My girlfriend and I walked through the gates of the War Remnants museum in Ho Chi Minh City, Vietnam. A man with no arms approached me and offered his arm just above the elbow for me to shake. “Hello sir, I am a victim of a land mine explosion during the Vietnam war. Thank you for visiting the exhibit. Do you have anything for me?” A jar hung around his neck with a few sample bills attached.
Leah and I had been reading about the Vietnam War during our travels and we were looking forward to seeing the government’s perspective on what occurred. The war museum provided most of what we expected with a dash of Communist favouritism. Disfiguration and genetic disease from Agent Orange took up nearly an entire floor of the display. America was always referred to as the “aggressors” and the Communist takeover was deemed (and well repeated) as “bringing salvation” to the south. Each display put vivid pictures to the words and thoughts we’ve all had about the Vietnam War with America.
The pictures and stories of the atrocities brought an emotional sternness to our walk through the gallery. In fact, I was somewhat shocked at my own response to the exhibit, drawn inward by the prospect of humanity’s tip-toeing on the brink of insanity and mayhem. Emotions alight, I was then more shocked by the other people in attendance.
A young white girl posed, pretending to hold a machine gun on display, a gun probably used to murder innocent civilians (pictured in the room they were visiting) less than 50 years earlier. Young Vietnamese girls on a school tour were taking selfies in front of the Agent Orange deformities. School groups shrieked and socialized their way through the exhibits, even the adults seeming to only be half involved with the gore on the walls around them. The stories of the families and the race that they belong to, the faces of people of whom they share a national relation to.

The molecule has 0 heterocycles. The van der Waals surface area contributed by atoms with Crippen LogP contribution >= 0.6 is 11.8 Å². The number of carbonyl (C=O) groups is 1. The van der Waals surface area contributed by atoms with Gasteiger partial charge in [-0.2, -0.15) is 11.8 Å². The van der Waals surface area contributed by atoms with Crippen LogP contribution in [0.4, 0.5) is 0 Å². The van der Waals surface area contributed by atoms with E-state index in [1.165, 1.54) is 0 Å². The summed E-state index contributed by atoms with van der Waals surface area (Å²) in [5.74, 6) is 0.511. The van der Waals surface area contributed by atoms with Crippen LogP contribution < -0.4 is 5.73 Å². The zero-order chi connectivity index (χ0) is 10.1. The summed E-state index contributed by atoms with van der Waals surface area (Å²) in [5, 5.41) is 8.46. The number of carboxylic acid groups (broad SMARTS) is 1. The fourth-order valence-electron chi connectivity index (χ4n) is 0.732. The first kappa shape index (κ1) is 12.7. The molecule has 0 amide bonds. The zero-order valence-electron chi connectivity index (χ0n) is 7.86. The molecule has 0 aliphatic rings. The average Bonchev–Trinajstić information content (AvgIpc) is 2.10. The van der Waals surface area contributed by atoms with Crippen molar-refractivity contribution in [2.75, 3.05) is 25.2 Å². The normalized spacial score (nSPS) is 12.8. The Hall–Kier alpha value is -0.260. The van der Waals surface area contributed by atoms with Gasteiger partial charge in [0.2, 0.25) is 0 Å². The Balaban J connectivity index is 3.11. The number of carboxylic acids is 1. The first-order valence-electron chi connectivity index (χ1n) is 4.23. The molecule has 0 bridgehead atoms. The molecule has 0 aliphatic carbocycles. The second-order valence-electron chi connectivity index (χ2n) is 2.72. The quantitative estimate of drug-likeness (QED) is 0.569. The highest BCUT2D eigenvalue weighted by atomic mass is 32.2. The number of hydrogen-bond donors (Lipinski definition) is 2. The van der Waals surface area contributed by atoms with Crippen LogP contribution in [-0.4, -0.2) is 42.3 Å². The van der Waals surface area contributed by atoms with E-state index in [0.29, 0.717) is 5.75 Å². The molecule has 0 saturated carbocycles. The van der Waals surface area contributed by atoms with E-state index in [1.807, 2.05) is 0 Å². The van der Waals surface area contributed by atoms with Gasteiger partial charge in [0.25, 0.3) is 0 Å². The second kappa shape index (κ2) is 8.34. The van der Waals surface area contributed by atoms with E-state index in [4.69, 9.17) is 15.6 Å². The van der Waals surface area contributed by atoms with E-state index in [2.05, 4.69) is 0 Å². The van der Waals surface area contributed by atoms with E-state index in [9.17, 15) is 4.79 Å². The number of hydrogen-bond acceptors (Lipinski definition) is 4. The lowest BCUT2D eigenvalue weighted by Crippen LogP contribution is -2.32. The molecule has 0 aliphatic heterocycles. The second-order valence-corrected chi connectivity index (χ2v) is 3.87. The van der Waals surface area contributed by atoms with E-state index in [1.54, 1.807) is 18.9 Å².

The Vietnam War ended midway through the 70’s and war with Cambodia continued until much later than that. The contents of the exhibit seemed impossibly unimportant for them, but perhaps the Vietnamese people have more cause for detachment from these matters then I can ever understand. However, it was the foreigners who wept through the displays, repenting for sins they had not committed, and entranced by the memories they awoke.
Leah compared the experience to being in art museums in Europe where “people are silent and photos aren’t allowed. You are there to ponder the subject matter presented, not take pictures of yourself in front of it. Here we were at a war museum, with internationally recognized photographers works hanging on the walls, and people behaved as though they were in a shopping mall.”
We are encountering so many staggering obstacles today that we can not push such massive mistakes aside during our consideration. Yet that seems to be exactly what we doing, fleeing the scene of the crime, and always rushing to forget.
In the 38 degree weather we pondered the fragility of the worlds situation and the constant threat for history to repeat itself, with only a Banh Mi sandwich for breakfast. “One shouldn’t be pondering such worldly subjects on an empty stomach” we thought, “best we find something to eat”.